The Great “Said” Debate

I never would have known there was much conversation about this if I hadn’t gone to the writer’s festival. I remember taking a correspondence course years ago, where my mentor sent me one of the many articles about using said and only said – where necessary.

The article mentioned Tom Swifties and how many times an author can unintentionally cause humor through the use of some of those phrases. Even in occurrences where the author is giving more information about how the speech is, it can be at best distracting to always have another word about how something pops out of a character’s mouth.

I know in my writing group when the subject comes up, one of the guys always begins a spiel about beats and tags. He starts with how saying “she said” or anything along those lines is a tag, while something like “She sipped from her coffee mug.” would be a beat. In both instances, assuming proper paragraphing, the reader instantly knows who’s speaking.

However, one of our lecture series speakers took the opposite side and for the first time let me see the debate behind the word said. She spoke at length on how much more detail can be added when you use descriptive words like whisper and murmur and exclaimed. I might be skeptical, but I still took notes.

She had a lot of interesting things to say about details and how to describe. Her points also included how to give depth to your work and gave us reasons to think about being clear through our words. It’s not a choice to just be clear or be deep. Every word a writer puts down on paper draws a different story; some are neither clear nor deep. Others might be both.

Back to the dialogue question, said is an invisible word to readers, meaning we pretty much gloss over it. It’s enough to tell me that it’s Nickolas speaking instead of Henrietta or Fred. Maybe style is what’s going to give us more detail at that moment.

Example: From “Qui’s Contract” in Ruins Metropolis. At this point the main character finds a small group of lost people who are speaking among themselves. POV is 3rd person attached/limited, so I would not be able to get into the head of the speaker.

A. “This isn’t on the map,” said the woman. “We must’ve gotten off-course avoiding the sandstorm.”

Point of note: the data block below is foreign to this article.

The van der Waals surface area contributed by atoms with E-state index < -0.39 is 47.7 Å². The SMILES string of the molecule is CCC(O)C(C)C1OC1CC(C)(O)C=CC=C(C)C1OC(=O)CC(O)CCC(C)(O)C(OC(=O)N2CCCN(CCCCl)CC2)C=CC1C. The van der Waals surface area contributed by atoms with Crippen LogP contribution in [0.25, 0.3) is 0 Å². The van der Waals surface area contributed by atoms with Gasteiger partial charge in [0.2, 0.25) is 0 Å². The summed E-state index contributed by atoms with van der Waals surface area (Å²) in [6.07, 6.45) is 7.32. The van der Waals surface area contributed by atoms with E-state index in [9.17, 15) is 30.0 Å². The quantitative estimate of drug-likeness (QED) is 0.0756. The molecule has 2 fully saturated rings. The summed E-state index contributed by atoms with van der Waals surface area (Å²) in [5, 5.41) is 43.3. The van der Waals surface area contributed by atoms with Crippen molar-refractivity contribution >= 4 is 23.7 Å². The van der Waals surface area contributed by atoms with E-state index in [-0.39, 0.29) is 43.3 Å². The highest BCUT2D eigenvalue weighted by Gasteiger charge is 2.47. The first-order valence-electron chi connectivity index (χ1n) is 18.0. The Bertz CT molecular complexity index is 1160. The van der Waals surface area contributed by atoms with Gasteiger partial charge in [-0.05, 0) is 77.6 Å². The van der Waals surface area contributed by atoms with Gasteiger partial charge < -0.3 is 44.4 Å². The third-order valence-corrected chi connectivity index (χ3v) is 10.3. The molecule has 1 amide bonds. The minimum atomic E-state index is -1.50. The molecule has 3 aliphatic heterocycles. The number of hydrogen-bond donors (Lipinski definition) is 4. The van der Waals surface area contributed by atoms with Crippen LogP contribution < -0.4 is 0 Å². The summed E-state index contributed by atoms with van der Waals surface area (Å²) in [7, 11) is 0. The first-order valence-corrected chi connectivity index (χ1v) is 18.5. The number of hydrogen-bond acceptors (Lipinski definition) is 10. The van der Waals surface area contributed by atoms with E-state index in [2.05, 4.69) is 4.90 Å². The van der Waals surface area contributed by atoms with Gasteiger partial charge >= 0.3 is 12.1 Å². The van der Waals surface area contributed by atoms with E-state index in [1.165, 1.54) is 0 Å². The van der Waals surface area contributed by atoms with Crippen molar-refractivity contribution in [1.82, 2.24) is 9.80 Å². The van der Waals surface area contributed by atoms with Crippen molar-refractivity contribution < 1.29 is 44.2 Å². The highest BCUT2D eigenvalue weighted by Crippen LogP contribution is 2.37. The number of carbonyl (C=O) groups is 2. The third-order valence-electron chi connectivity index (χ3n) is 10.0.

B. “This isn’t on the map,” murmured the woman. “We must’ve gotten off-course avoiding the sandstorm.”

C. “This isn’t on the map,” murmured the dark-skinned woman, clearly in charge of navigation. “We must’ve gotten off-course avoiding the sandstorm.”

D. “This isn’t on the map.” A map dangled loosely from the woman’s hand. “We must’ve gotten off-course avoiding the sandstorm.”

Example A is as published in the short story. I gave it a tag to identify the speaker and keep the conversation moving. For Examples B and C, I tried murmured instead to give an idea of what she was saying. I prefer said. It does say earlier the main character doesn’t know whether or not the group knows she can hear them. In Example D I show a beat, where you know [especially if I tell you there was only one woman in the group of lost humans] who is speaking without using a said – or whatever other word – tag. Perhaps someone else could argue for a tag where she proclaimed it or she declared it. I don’t remember a time I used a tag other than said or a beat to identify my speakers in stories.

At that point the argument could expand to figure out whether the strength of the words alone is enough, or if I have to add more narrative to make the reader figure that out. In my mind, if I use the words themselves to make a character real, that’s showing who that character is and how s/he reacts. If I need to add that much description to how it was said to convey my meaning, I’m telling you how it happened.

I like to try to choose words in the dialogue that make me feel the character is really speaking. Sometimes I have trouble creating distinctive speaking voices for each character, but that’s one thing I work on in rewrites. Mostly I use said, even when a character asks a question.

Where do you fall with the word said? Are you the type to let the invisible word do its job? Or is there another way to look at the reasons behind using the other words?

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